Lack of Funding Hurts Influenza A (H7N9) Outbreak Response in Africa

fao_logoBy Tara Ornstein, Contributing Blogger

The Food and Agriculture Organization of the United Nations (FAO) has documented an urgent need for support to several African countries who are updating their surveillance and contingency plans for avian influenza A (H7N9). H7N9 is a virus that had not previously been seen in either animals or people until it emerged in China in March 2013. As of 28 February 2014, the World Health Organization (WHO) has confirmed 375 cases and 115 deaths. According to the WHO, the disease is worrying because most patients have become severely ill.

Although H7N9 does not appear to transmit easily from person to person and sustained human-to-human transmission has not been reported, the virus can be transmitted from infected animals to humans in live poultry markets. The World Organization for Animal Health has determined that live food markets are reservoirs of infection and has called for veterinary surveillance and diagnostic initiatives to be implemented outside China. Unfortunately, live food markets do not generate sufficient funds to institute and maintain effective infection control measures against influenza and other zoonotic diseases. To mitigate the risk posed by H7N9, the FAO and the African Union’s Interaction Bureau for Animal Resources are assisting countries that have significant trade with China, a high density of poultry, and a history of H5N1 infection to update their surveillance and contingency response plans for H7N9.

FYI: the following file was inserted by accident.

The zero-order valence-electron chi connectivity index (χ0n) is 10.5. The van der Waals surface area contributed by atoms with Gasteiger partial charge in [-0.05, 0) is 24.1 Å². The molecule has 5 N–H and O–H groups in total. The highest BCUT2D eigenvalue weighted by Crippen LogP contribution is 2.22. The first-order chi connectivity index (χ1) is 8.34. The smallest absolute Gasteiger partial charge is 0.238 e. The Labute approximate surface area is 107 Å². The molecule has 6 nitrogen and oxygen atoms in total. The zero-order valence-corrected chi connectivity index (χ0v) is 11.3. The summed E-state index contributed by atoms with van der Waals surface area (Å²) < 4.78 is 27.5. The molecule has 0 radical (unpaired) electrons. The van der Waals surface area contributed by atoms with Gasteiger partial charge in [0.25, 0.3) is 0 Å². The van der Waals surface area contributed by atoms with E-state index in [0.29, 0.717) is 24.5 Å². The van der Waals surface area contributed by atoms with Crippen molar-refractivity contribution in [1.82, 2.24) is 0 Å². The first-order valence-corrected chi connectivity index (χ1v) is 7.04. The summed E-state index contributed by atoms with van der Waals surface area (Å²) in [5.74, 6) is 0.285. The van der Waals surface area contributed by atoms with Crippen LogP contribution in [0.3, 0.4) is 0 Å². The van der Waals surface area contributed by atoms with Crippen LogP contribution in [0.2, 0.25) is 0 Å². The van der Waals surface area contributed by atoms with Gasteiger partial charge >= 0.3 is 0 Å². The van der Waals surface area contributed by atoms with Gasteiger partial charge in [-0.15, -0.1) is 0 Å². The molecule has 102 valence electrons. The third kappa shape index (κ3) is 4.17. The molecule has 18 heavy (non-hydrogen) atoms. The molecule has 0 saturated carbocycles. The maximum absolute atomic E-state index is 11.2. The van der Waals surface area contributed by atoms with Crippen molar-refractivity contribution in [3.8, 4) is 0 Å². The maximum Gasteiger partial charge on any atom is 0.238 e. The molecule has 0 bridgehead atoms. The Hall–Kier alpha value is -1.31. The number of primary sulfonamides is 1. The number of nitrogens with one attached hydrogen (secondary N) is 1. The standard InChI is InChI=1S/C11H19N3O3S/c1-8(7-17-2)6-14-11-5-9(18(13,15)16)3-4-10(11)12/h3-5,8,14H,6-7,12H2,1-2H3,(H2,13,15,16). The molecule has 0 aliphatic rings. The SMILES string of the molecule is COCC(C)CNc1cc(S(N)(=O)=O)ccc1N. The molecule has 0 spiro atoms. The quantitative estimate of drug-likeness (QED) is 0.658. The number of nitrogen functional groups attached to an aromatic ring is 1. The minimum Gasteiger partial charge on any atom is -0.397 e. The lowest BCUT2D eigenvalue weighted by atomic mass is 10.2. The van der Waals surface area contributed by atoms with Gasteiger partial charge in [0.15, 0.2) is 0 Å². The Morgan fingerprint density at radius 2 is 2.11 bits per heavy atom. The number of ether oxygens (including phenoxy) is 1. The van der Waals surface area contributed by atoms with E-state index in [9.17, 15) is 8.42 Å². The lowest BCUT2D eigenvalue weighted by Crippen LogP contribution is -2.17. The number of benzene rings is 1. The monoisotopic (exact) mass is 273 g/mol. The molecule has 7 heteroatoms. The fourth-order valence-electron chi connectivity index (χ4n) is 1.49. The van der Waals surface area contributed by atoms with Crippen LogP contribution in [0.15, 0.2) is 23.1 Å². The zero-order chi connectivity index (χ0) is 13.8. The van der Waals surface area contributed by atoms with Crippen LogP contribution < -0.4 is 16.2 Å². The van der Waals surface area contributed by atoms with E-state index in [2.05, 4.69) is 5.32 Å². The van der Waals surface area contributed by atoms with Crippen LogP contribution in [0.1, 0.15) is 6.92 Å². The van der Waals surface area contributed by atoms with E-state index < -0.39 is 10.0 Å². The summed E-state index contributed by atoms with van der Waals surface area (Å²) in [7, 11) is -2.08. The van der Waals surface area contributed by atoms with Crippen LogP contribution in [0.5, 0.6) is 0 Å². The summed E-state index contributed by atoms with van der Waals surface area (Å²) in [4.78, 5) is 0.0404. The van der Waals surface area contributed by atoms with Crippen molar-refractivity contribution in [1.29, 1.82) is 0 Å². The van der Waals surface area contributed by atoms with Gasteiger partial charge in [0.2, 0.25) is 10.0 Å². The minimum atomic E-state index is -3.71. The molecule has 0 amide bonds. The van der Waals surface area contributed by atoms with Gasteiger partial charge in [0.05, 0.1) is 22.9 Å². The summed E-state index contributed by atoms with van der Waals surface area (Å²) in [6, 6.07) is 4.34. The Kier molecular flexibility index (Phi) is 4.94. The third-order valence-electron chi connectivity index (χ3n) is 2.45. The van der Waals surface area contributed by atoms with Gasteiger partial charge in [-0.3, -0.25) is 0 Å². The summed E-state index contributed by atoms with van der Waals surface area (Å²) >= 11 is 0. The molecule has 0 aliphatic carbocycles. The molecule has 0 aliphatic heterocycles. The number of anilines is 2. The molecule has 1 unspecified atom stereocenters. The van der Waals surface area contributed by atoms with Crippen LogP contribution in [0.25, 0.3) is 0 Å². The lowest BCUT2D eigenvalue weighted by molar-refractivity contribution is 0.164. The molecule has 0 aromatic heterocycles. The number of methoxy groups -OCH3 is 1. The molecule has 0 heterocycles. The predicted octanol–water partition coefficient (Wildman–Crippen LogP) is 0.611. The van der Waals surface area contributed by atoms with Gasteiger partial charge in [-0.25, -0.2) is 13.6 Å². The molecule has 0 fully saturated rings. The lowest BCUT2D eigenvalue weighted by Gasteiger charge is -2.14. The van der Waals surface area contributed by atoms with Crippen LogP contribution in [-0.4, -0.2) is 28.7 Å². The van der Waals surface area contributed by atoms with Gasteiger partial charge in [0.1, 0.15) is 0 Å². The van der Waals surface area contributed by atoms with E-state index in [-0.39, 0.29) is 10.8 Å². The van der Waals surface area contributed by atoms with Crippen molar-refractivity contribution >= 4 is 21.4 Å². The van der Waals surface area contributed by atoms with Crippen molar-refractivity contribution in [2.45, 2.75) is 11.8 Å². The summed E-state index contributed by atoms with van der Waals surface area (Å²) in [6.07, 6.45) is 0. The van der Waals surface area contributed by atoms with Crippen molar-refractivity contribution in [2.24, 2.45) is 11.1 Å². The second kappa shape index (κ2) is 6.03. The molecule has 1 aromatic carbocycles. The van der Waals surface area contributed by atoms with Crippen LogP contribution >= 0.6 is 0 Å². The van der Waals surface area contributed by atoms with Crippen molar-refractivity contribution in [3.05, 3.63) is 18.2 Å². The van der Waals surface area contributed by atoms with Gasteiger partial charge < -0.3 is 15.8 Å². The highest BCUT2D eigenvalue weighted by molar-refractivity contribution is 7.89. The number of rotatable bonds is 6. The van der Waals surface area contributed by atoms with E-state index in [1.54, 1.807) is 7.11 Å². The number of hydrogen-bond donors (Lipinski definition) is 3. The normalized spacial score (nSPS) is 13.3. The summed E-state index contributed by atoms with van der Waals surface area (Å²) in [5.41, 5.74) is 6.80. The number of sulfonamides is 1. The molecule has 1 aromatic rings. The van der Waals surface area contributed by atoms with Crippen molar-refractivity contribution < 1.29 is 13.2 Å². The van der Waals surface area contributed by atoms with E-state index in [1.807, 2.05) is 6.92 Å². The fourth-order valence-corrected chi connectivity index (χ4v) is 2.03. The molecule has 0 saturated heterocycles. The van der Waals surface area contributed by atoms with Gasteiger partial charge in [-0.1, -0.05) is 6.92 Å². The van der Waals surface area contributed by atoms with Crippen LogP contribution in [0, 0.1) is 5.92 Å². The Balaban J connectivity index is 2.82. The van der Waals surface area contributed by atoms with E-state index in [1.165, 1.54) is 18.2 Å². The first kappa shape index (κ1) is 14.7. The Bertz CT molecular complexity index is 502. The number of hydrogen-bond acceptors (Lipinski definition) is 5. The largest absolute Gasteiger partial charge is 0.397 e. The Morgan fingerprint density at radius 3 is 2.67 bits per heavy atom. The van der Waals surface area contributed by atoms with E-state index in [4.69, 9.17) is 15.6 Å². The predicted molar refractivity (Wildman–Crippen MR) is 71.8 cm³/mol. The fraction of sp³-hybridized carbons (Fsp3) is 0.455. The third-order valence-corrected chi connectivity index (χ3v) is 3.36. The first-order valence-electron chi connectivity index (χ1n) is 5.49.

However, until more funding is received, the FAO has advised these countries to use their own resources to conduct a H7N9 risk analysis, identify possible points of entry for the virus, mitigate the threat posed by live-bird markets, and strengthen their laboratory capacity, among other recommendations. Poor countries, however, may not have the funds to redirect towards H7N9 prevention and response. According to Secretary of State John Kerry and Secretary of Health and Human Services Kathleen Sebelius, 80 percent of the world’s nations are not prepared to deal with new pandemics.

In response to the need for strengthened surveillance, disease prevention, and outbreak response measures, the US government launched the Global Health Security Agenda last February and will spend US$40 million in 2014, with an additional US$45 million pledged for 2015. Through this initiative, the US government will assist in the creation of emergency operations centers in Kenya, Ethiopia, and Tanzania, among other countries.

This is not the first time the international community has tried to bolster its global health defense system. In 2005, 194 countries agreed to abide by the WHO’s International Health Regulations (IHR), which required signatories to improve their capacity to prevent, detect, report, and respond to new diseases such as H7N9. Unfortunately, 84 percent failed to meet the IHR requirement of bolstering their surveillance systems by June 2012. Key challenges included a lack of trained personnel, laboratory, and scientific capacity. Time will tell if the Global Security Agenda will be more successful in overcoming these challenges, but, in the meantime, countries in the African region need more funding to strengthen their surveillance and response to H7N9 and other emerging diseases—and they need it now.